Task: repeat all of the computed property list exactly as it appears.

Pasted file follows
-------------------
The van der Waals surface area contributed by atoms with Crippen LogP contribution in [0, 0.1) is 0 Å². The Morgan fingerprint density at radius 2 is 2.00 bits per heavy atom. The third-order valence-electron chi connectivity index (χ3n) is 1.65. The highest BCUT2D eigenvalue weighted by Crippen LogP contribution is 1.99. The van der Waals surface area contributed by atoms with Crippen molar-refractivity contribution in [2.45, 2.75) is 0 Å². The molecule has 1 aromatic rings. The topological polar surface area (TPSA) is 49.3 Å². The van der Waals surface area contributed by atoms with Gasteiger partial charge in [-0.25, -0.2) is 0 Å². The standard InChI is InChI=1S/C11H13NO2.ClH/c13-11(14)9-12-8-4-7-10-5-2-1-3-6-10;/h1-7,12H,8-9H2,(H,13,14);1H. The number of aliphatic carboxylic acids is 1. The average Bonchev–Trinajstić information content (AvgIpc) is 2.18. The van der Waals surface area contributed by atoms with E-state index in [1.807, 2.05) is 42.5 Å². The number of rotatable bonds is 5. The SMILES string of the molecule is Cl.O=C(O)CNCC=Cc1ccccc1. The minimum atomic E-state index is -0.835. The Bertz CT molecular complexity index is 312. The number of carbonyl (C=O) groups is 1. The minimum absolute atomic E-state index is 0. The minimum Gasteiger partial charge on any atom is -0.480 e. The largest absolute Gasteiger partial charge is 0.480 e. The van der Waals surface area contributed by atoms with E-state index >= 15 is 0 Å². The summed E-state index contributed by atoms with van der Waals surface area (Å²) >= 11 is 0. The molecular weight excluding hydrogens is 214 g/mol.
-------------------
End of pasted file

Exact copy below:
The van der Waals surface area contributed by atoms with Crippen LogP contribution in [0, 0.1) is 0 Å². The Morgan fingerprint density at radius 2 is 2.00 bits per heavy atom. The third-order valence-electron chi connectivity index (χ3n) is 1.65. The highest BCUT2D eigenvalue weighted by Crippen LogP contribution is 1.99. The van der Waals surface area contributed by atoms with Crippen molar-refractivity contribution in [2.45, 2.75) is 0 Å². The molecule has 1 aromatic rings. The topological polar surface area (TPSA) is 49.3 Å². The van der Waals surface area contributed by atoms with Gasteiger partial charge in [-0.25, -0.2) is 0 Å². The standard InChI is InChI=1S/C11H13NO2.ClH/c13-11(14)9-12-8-4-7-10-5-2-1-3-6-10;/h1-7,12H,8-9H2,(H,13,14);1H. The number of aliphatic carboxylic acids is 1. The average Bonchev–Trinajstić information content (AvgIpc) is 2.18. The van der Waals surface area contributed by atoms with E-state index in [1.807, 2.05) is 42.5 Å². The number of rotatable bonds is 5. The SMILES string of the molecule is Cl.O=C(O)CNCC=Cc1ccccc1. The minimum atomic E-state index is -0.835. The Bertz CT molecular complexity index is 312. The number of carbonyl (C=O) groups is 1. The minimum absolute atomic E-state index is 0. The minimum Gasteiger partial charge on any atom is -0.480 e. The largest absolute Gasteiger partial charge is 0.480 e. The van der Waals surface area contributed by atoms with E-state index >= 15 is 0 Å². The summed E-state index contributed by atoms with van der Waals surface area (Å²) >= 11 is 0. The molecular weight excluding hydrogens is 214 g/mol.